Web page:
1 Tess 3:12–4:2
”Brethren, may the Lord increase and enrich your love for each other and for all, so that it matches ours for you. And may he so confirm your hearts in holiness that you may be blameless in the sight of our God and Father when our Lord Jesus comes with all his holy ones. Finally, brothers, we urge you and appeal to you in the Lord Jesus; we instructed you how to live in the way that pleases God, and you are so living; but make more progress still. You are well aware of the instructions we gave you on the authority of the Lord Jesus.”
Love is the most supreme of gifts, as St. Paul himself tells us in another passage of his letters (1 Cor 13:13). The reason for this is because God himself is love, and it is in loving that we are most like him.
“For this reason I tell you that her sins, many as they are, have been forgiven her, because she has shown such great love”, says the Lord about the sinful woman (Lk 7:47).
Thus, the main goal of all our efforts should be to grow in love: to love God and to love our neighbour in God’s love.
In the “Message of God the Father” to Mother Eugenia Ravasio – a private revelation with ecclesiastical approval that I have often quoted – the Father says thus:
“For Me, your sins are like iron, and your acts of love like gold. If you gave Me a thousand pounds of iron, it would not be like giving Me just ten pounds of gold! In other words, with just a little love, great iniquities can be expiated.”
From this security that God’s love offers us, our own capacity to love increases. Indeed, those who know they are loved can let themselves fall into this love and thus grow in courage to love in return.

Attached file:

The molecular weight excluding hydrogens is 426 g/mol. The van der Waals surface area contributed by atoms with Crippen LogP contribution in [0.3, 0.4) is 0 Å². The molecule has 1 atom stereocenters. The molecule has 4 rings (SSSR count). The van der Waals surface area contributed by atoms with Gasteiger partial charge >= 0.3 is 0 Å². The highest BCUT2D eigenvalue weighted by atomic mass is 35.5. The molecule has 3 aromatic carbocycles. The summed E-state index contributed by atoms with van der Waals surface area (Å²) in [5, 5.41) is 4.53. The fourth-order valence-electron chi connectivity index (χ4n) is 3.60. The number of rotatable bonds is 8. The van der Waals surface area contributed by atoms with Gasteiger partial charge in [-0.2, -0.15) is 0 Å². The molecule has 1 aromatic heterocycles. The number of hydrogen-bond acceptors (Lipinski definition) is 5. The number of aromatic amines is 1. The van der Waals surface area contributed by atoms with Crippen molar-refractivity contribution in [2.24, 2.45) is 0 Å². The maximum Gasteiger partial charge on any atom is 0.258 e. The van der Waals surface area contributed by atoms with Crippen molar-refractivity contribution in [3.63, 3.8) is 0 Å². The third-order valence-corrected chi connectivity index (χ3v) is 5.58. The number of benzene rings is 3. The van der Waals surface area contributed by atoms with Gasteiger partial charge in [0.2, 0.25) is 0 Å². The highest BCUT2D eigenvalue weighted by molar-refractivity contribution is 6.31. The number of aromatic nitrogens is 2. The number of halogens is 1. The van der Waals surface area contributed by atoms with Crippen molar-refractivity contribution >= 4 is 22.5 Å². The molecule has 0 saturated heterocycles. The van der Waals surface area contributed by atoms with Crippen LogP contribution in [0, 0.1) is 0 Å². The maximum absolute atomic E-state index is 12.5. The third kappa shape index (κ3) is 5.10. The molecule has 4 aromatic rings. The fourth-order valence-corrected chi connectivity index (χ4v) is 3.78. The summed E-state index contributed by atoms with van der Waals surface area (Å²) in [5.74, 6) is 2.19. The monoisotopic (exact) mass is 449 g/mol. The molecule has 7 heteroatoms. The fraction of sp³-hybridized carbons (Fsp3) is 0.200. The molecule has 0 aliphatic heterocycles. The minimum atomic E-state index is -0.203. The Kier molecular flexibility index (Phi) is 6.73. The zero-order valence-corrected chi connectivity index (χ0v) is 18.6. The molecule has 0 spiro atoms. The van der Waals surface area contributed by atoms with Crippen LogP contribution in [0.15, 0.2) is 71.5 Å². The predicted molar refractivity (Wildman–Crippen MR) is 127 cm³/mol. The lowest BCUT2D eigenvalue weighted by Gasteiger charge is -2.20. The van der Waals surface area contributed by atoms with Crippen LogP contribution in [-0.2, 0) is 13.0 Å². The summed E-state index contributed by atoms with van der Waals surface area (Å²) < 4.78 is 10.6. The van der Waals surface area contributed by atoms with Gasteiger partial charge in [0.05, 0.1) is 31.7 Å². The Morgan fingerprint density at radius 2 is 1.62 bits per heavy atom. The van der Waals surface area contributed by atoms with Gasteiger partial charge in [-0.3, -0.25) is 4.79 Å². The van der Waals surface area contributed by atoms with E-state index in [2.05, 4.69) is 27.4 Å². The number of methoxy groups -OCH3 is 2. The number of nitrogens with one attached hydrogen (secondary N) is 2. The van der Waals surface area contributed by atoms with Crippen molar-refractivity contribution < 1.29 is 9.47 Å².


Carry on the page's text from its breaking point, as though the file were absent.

In fact, it takes courage to love, because love makes you vulnerable… A total “yes” to God implies that He makes us sharers in His Cross, and a total “yes” to neighbourly love implies that our neighbour can hurt us. If I do not take these risks, I will not be able to take the step towards a total gift of love. But if I do, I will learn that “love endure whatever comes.” (1 Cor 13:7). Yes, love itself becomes the source from which love always emanates anew and in all circumstances. In this way, the heart is consolidated and strengthened, and, as the Apostle assures us, it is prepared to receive the Lord.
St. Paul exhorts us to perfection; this means that we must progress in love. Indeed, we can never love enough, because love comes from God and we can never surpass Him. Some saints made the decision to always opt for the greatest love, as far as they could recognise it. This is a courageous step, the consequences of which will be far-reaching, because then we will have to learn from the Holy Spirit to recognise which is the greater love, until this choice becomes more and more natural.
Is this too bold a step? No, because with each time I decide for love, the power of the Holy Spirit will grow in me, enabling me to take the next step. Of course, we have to learn to understand what love really is, and we cannot confuse it with a mere feeling. But to the extent that we learn to love more and more, St. Augustine’s words, “Love and do what you will!” can become a reality. For it will be love that will drive our will…
With this first Sunday of Advent, we begin this time of preparation for the “Feast of Love”, as we can call Christmas. It is a time of special grace, in which we can exercise ourselves in love. Perhaps we can give a great gift to the Lord and ask Him to deign to increase our love for Him and for our neighbour – He will certainly be pleased with this request, for indeed He came into the world to reveal God’s love to us! By growing in this love and acting on it, the light of the Lord will be able to shine more brightly in the world.